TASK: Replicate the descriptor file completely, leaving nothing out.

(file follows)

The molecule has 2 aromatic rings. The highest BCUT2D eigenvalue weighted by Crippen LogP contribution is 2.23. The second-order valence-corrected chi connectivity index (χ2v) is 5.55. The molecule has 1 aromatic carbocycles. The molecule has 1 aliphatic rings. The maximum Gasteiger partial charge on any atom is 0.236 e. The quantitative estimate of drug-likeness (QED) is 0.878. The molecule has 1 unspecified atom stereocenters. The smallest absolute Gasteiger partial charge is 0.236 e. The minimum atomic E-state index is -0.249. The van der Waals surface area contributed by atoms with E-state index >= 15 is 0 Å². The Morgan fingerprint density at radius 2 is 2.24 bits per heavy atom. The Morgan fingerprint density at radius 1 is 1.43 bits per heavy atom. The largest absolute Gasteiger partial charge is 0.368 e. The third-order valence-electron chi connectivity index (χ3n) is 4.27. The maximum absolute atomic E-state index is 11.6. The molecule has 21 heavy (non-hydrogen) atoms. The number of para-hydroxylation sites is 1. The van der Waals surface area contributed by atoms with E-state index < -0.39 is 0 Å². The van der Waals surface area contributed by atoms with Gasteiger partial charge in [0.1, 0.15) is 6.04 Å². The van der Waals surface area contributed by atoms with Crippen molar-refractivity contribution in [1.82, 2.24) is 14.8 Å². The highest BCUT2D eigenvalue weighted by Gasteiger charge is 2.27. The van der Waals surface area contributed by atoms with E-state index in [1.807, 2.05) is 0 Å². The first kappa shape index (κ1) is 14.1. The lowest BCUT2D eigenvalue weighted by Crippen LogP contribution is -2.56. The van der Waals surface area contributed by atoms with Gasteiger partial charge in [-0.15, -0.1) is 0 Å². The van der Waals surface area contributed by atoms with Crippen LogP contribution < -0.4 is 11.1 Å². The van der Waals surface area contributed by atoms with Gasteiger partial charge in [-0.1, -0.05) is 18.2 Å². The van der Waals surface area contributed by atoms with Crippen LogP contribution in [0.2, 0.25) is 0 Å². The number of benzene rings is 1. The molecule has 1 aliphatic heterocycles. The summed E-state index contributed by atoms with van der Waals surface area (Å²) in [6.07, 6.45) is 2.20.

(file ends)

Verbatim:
The molecule has 2 aromatic rings. The highest BCUT2D eigenvalue weighted by Crippen LogP contribution is 2.23. The second-order valence-corrected chi connectivity index (χ2v) is 5.55. The molecule has 1 aromatic carbocycles. The molecule has 1 aliphatic rings. The maximum Gasteiger partial charge on any atom is 0.236 e. The quantitative estimate of drug-likeness (QED) is 0.878. The molecule has 1 unspecified atom stereocenters. The smallest absolute Gasteiger partial charge is 0.236 e. The minimum atomic E-state index is -0.249. The van der Waals surface area contributed by atoms with E-state index >= 15 is 0 Å². The Morgan fingerprint density at radius 2 is 2.24 bits per heavy atom. The Morgan fingerprint density at radius 1 is 1.43 bits per heavy atom. The largest absolute Gasteiger partial charge is 0.368 e. The third-order valence-electron chi connectivity index (χ3n) is 4.27. The maximum absolute atomic E-state index is 11.6. The molecule has 21 heavy (non-hydrogen) atoms. The number of para-hydroxylation sites is 1. The van der Waals surface area contributed by atoms with E-state index < -0.39 is 0 Å². The van der Waals surface area contributed by atoms with Gasteiger partial charge in [0.1, 0.15) is 6.04 Å². The van der Waals surface area contributed by atoms with Crippen molar-refractivity contribution in [1.82, 2.24) is 14.8 Å². The highest BCUT2D eigenvalue weighted by Gasteiger charge is 2.27. The van der Waals surface area contributed by atoms with E-state index in [1.807, 2.05) is 0 Å². The first kappa shape index (κ1) is 14.1. The lowest BCUT2D eigenvalue weighted by Crippen LogP contribution is -2.56. The van der Waals surface area contributed by atoms with Gasteiger partial charge in [-0.15, -0.1) is 0 Å². The van der Waals surface area contributed by atoms with Crippen LogP contribution < -0.4 is 11.1 Å². The van der Waals surface area contributed by atoms with Gasteiger partial charge in [-0.1, -0.05) is 18.2 Å². The van der Waals surface area contributed by atoms with Crippen LogP contribution in [0.2, 0.25) is 0 Å². The number of benzene rings is 1. The molecule has 1 aliphatic heterocycles. The summed E-state index contributed by atoms with van der Waals surface area (Å²) in [6.07, 6.45) is 2.20.